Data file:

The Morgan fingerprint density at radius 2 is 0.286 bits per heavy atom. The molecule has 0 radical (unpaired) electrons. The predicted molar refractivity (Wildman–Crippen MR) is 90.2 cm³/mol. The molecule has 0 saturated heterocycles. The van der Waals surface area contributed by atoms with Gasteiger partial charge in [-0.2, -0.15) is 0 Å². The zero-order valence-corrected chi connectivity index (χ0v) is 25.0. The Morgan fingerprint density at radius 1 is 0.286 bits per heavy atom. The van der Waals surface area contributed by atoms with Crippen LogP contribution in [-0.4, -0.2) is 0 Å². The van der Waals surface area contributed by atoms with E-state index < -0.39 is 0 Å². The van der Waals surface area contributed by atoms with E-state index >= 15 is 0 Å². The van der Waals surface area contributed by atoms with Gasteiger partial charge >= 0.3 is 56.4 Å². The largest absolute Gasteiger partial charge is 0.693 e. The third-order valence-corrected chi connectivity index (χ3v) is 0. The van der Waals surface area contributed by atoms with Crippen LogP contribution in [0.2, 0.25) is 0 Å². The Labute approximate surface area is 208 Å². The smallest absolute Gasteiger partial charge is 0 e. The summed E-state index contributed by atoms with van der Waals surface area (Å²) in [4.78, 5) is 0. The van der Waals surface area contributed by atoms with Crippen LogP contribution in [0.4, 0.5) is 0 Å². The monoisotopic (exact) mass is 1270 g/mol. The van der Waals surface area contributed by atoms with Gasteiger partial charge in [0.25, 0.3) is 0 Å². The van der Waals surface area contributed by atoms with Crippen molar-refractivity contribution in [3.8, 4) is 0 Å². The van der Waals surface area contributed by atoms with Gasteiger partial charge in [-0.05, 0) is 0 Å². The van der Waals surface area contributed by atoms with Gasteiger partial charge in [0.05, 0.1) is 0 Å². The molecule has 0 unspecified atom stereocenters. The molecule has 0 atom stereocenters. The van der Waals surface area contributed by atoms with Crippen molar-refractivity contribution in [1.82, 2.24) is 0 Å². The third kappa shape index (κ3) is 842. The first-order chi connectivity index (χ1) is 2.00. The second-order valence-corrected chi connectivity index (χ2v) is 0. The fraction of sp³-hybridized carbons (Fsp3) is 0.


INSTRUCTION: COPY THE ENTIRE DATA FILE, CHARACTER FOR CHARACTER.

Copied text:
The Morgan fingerprint density at radius 2 is 0.286 bits per heavy atom. The molecule has 0 radical (unpaired) electrons. The predicted molar refractivity (Wildman–Crippen MR) is 90.2 cm³/mol. The molecule has 0 saturated heterocycles. The van der Waals surface area contributed by atoms with Gasteiger partial charge in [-0.2, -0.15) is 0 Å². The zero-order valence-corrected chi connectivity index (χ0v) is 25.0. The Morgan fingerprint density at radius 1 is 0.286 bits per heavy atom. The van der Waals surface area contributed by atoms with Crippen LogP contribution in [-0.4, -0.2) is 0 Å². The van der Waals surface area contributed by atoms with E-state index < -0.39 is 0 Å². The van der Waals surface area contributed by atoms with E-state index >= 15 is 0 Å². The van der Waals surface area contributed by atoms with Gasteiger partial charge >= 0.3 is 56.4 Å². The largest absolute Gasteiger partial charge is 0.693 e. The third-order valence-corrected chi connectivity index (χ3v) is 0. The van der Waals surface area contributed by atoms with Crippen LogP contribution in [0.2, 0.25) is 0 Å². The Labute approximate surface area is 208 Å². The smallest absolute Gasteiger partial charge is 0 e. The summed E-state index contributed by atoms with van der Waals surface area (Å²) in [4.78, 5) is 0. The van der Waals surface area contributed by atoms with Crippen LogP contribution in [0.4, 0.5) is 0 Å². The monoisotopic (exact) mass is 1270 g/mol. The van der Waals surface area contributed by atoms with Gasteiger partial charge in [0.25, 0.3) is 0 Å². The van der Waals surface area contributed by atoms with Crippen molar-refractivity contribution in [3.8, 4) is 0 Å². The van der Waals surface area contributed by atoms with Gasteiger partial charge in [-0.05, 0) is 0 Å². The van der Waals surface area contributed by atoms with Gasteiger partial charge in [0.05, 0.1) is 0 Å². The molecule has 0 unspecified atom stereocenters. The molecule has 0 atom stereocenters. The van der Waals surface area contributed by atoms with Crippen molar-refractivity contribution in [1.82, 2.24) is 0 Å². The third kappa shape index (κ3) is 842. The first-order chi connectivity index (χ1) is 2.00. The second-order valence-corrected chi connectivity index (χ2v) is 0. The fraction of sp³-hybridized carbons (Fsp3) is 0.